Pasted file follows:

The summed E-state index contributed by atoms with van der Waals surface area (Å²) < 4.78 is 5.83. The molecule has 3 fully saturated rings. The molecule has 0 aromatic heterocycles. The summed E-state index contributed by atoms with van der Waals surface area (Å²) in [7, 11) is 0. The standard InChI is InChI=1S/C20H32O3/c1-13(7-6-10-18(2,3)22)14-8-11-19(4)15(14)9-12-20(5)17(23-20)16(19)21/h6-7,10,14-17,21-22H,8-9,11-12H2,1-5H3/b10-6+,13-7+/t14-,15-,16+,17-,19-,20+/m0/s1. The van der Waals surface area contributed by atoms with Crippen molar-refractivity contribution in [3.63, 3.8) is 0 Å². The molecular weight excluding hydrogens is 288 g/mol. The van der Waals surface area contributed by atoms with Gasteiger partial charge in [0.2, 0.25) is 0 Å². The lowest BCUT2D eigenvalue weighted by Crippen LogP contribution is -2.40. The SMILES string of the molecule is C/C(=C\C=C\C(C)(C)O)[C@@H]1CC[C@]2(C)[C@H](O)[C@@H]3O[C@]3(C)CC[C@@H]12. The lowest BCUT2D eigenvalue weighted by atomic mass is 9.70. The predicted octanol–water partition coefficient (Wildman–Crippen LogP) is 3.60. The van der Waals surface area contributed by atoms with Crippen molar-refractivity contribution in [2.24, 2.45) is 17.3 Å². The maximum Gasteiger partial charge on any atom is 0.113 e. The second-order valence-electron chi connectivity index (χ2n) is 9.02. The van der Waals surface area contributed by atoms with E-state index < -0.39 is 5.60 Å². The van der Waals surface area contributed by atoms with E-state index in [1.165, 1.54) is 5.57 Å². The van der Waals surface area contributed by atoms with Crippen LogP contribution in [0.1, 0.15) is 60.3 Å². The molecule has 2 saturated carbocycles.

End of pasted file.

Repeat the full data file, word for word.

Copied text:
The summed E-state index contributed by atoms with van der Waals surface area (Å²) < 4.78 is 5.83. The molecule has 3 fully saturated rings. The molecule has 0 aromatic heterocycles. The summed E-state index contributed by atoms with van der Waals surface area (Å²) in [7, 11) is 0. The standard InChI is InChI=1S/C20H32O3/c1-13(7-6-10-18(2,3)22)14-8-11-19(4)15(14)9-12-20(5)17(23-20)16(19)21/h6-7,10,14-17,21-22H,8-9,11-12H2,1-5H3/b10-6+,13-7+/t14-,15-,16+,17-,19-,20+/m0/s1. The van der Waals surface area contributed by atoms with Crippen molar-refractivity contribution in [3.63, 3.8) is 0 Å². The molecular weight excluding hydrogens is 288 g/mol. The van der Waals surface area contributed by atoms with Gasteiger partial charge in [0.2, 0.25) is 0 Å². The lowest BCUT2D eigenvalue weighted by Crippen LogP contribution is -2.40. The SMILES string of the molecule is C/C(=C\C=C\C(C)(C)O)[C@@H]1CC[C@]2(C)[C@H](O)[C@@H]3O[C@]3(C)CC[C@@H]12. The lowest BCUT2D eigenvalue weighted by atomic mass is 9.70. The predicted octanol–water partition coefficient (Wildman–Crippen LogP) is 3.60. The van der Waals surface area contributed by atoms with Crippen molar-refractivity contribution in [2.24, 2.45) is 17.3 Å². The maximum Gasteiger partial charge on any atom is 0.113 e. The second-order valence-electron chi connectivity index (χ2n) is 9.02. The van der Waals surface area contributed by atoms with E-state index < -0.39 is 5.60 Å². The van der Waals surface area contributed by atoms with E-state index in [1.165, 1.54) is 5.57 Å². The van der Waals surface area contributed by atoms with Crippen LogP contribution in [0.1, 0.15) is 60.3 Å². The molecule has 2 saturated carbocycles.